Transforming our
understanding of disease.

The ASU Center for Evolution & Medicine
is a university-wide Presidential Initiative whose mission is to improve human health by establishing evolutionary biology as an essential basic science for medicine, worldwide.
Thursday, September 29, 2016 -
12:00pm - 1:00pm
LSE 244
Professor, Department of Evolutionary Biology
University of Oxford
Social evolution in microbes: from model systems to the microbiome 
Thursday, October 13, 2016 -
12:00pm - 1:00pm
LSC 202
Edward P. Bass Professor, Department of Ecology and Evolutionary Biology 
Yale University
On the nature of tradeoffs
Thursday, October 20, 2016 -
12:00pm - 1:15pm
LSC 202
Assistant Professor, Department of Anthropology
University of Illinois Urbana-Champaign
Impact of major pandemics on immune response variation in the primate order
 
Thursday, October 27, 2016 -
12:00pm - 1:00pm
LSC 202
Professor, Department of Anthropology
University of New Mexico
Research interests: Evolution of human life course

The Center for Evolution & Medicine hosted their Fall Featured Speaker, Ed Yong for a lecture on his new book, I Contain Multitudes: The Microbes within us and a Grander View of Life (2016)

The 2016 meeting on the International Society of Evolution, Medicine & Public Health took place on June 22-25th in Durham, North Carolina.

In April 2015, a collaboration between The Center for Evolution & Medicine and The Center for Academic Research & Training in Anthropogeny (CARTA) hosted Ancient DNA and Human Evolution, a public symposium. Videos are now available here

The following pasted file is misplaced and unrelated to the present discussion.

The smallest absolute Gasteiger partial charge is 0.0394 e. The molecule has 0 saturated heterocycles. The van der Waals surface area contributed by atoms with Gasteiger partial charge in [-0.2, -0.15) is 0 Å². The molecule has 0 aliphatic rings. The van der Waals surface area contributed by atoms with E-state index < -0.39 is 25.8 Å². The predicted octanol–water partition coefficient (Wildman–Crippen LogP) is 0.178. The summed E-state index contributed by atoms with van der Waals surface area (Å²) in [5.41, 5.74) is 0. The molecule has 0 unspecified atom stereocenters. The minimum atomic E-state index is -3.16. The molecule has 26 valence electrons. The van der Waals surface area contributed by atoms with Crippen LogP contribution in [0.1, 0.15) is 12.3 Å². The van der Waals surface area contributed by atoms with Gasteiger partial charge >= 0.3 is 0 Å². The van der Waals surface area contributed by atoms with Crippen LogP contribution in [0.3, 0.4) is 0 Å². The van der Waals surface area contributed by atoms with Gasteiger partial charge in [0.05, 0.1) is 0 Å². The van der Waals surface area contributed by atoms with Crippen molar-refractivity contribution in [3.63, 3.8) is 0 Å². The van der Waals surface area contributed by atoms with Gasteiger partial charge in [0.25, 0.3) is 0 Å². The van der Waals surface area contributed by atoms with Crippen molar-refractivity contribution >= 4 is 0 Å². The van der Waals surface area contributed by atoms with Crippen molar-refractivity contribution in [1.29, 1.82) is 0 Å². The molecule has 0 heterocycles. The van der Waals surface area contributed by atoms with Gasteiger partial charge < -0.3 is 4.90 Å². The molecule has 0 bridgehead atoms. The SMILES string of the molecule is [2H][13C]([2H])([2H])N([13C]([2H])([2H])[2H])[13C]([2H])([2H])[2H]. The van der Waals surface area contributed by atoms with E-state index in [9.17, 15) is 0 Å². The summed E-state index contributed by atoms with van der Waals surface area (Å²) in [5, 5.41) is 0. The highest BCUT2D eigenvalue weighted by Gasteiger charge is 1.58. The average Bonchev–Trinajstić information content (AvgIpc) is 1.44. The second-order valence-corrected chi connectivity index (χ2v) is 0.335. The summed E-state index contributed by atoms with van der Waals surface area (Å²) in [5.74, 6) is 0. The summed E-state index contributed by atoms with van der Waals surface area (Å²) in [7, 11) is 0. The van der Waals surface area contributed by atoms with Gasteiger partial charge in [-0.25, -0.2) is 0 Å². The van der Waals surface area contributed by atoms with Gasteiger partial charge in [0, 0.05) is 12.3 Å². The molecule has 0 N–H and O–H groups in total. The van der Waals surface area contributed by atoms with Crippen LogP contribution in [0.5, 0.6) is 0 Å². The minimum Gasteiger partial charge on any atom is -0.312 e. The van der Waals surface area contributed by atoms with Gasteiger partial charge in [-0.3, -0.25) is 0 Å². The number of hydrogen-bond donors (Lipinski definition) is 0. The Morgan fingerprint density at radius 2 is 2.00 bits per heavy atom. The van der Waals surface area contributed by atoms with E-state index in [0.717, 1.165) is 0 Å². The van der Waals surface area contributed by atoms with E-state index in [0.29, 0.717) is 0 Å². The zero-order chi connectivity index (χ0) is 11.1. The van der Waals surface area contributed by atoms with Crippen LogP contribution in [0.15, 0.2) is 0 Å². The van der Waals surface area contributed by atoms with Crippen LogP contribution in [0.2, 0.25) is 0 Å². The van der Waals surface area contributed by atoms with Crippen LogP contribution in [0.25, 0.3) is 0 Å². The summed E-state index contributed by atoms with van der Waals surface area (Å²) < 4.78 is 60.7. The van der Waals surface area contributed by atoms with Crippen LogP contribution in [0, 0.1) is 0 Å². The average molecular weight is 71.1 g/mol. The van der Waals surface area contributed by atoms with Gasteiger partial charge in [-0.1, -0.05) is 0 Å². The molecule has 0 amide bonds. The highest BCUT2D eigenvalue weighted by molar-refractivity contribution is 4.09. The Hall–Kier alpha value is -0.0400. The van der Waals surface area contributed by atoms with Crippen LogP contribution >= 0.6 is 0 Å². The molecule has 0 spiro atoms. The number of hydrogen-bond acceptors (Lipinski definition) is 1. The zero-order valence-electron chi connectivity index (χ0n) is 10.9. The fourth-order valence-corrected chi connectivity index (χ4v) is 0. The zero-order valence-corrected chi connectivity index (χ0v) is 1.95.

The Evolution of Psychopathology was the theme of this year's Evolutionary Psychology Interdisciplinary Conference Series. 

This week is the 2nd annual meeting of the International Society for Evolution, Medicine, and Public Health . The presentations we'll see, and the conversations we’ll have, were instigated 25 years ago as George Williams and I discussed and grappled with how evolution could be useful for medicine, and what...
Cancer is bad. For sure. About 2 in 5 of us will develop cancer in our lifetimes and 1 in 5 of us will die of cancer. So there is no question that cancer is bad. But is cancer all bad? Are there cases where susceptibility to cancer is associated with things that we would consider good?
“ Do you feel tired ?” asks the silver fox in his outdoor jacket, wind in his hair. He then suggests that you may suffer from low testosterone, which apparently is a serious condition that could be impacting “millions of men.” Evidently the solution, he suggests, is just a prescription drug away. Next time...
In December 2013, in the village of Meliandou, Guinea, a dangerous pathogen jumped from a bat into a little boy. He may have been playing among the trees where bats roost, coming into contact with bat guano; the details are uncertain. But several days later, as the pathogen replicated exponentially in his...